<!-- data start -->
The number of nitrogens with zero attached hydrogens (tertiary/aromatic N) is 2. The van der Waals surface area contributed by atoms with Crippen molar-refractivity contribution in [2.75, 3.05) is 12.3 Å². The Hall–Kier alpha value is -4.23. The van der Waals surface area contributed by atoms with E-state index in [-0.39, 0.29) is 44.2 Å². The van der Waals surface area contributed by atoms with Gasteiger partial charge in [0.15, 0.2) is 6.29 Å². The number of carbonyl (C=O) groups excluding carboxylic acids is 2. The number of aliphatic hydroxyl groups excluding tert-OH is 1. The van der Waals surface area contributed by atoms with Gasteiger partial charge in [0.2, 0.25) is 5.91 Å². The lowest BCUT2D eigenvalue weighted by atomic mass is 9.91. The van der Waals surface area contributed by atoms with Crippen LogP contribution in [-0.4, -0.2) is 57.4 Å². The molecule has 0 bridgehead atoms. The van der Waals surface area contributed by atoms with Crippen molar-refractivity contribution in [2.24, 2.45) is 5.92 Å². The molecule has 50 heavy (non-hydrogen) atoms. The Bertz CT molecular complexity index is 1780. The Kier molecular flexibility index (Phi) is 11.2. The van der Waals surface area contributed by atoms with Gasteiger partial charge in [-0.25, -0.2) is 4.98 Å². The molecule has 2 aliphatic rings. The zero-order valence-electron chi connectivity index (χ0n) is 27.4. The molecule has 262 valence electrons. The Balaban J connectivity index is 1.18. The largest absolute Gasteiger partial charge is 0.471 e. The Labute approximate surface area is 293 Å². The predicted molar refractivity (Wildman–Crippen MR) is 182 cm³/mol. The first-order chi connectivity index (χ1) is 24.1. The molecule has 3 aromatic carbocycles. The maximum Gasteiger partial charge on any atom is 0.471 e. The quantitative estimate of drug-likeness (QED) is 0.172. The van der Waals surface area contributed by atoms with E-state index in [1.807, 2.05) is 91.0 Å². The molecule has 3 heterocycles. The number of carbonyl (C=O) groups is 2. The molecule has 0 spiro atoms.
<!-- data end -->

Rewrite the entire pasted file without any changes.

The number of nitrogens with zero attached hydrogens (tertiary/aromatic N) is 2. The van der Waals surface area contributed by atoms with Crippen molar-refractivity contribution in [2.75, 3.05) is 12.3 Å². The Hall–Kier alpha value is -4.23. The van der Waals surface area contributed by atoms with E-state index in [-0.39, 0.29) is 44.2 Å². The van der Waals surface area contributed by atoms with Gasteiger partial charge in [0.15, 0.2) is 6.29 Å². The number of carbonyl (C=O) groups excluding carboxylic acids is 2. The number of aliphatic hydroxyl groups excluding tert-OH is 1. The van der Waals surface area contributed by atoms with Gasteiger partial charge in [0.2, 0.25) is 5.91 Å². The lowest BCUT2D eigenvalue weighted by atomic mass is 9.91. The van der Waals surface area contributed by atoms with Crippen LogP contribution in [-0.4, -0.2) is 57.4 Å². The molecule has 0 bridgehead atoms. The van der Waals surface area contributed by atoms with Crippen molar-refractivity contribution in [2.24, 2.45) is 5.92 Å². The molecule has 50 heavy (non-hydrogen) atoms. The Bertz CT molecular complexity index is 1780. The Kier molecular flexibility index (Phi) is 11.2. The van der Waals surface area contributed by atoms with Gasteiger partial charge in [-0.25, -0.2) is 4.98 Å². The molecule has 2 aliphatic rings. The zero-order valence-electron chi connectivity index (χ0n) is 27.4. The molecule has 262 valence electrons. The Balaban J connectivity index is 1.18. The largest absolute Gasteiger partial charge is 0.471 e. The Labute approximate surface area is 293 Å². The predicted molar refractivity (Wildman–Crippen MR) is 182 cm³/mol. The first-order chi connectivity index (χ1) is 24.1. The molecule has 3 aromatic carbocycles. The maximum Gasteiger partial charge on any atom is 0.471 e. The quantitative estimate of drug-likeness (QED) is 0.172. The van der Waals surface area contributed by atoms with E-state index in [1.807, 2.05) is 91.0 Å². The molecule has 3 heterocycles. The number of carbonyl (C=O) groups is 2. The molecule has 0 spiro atoms.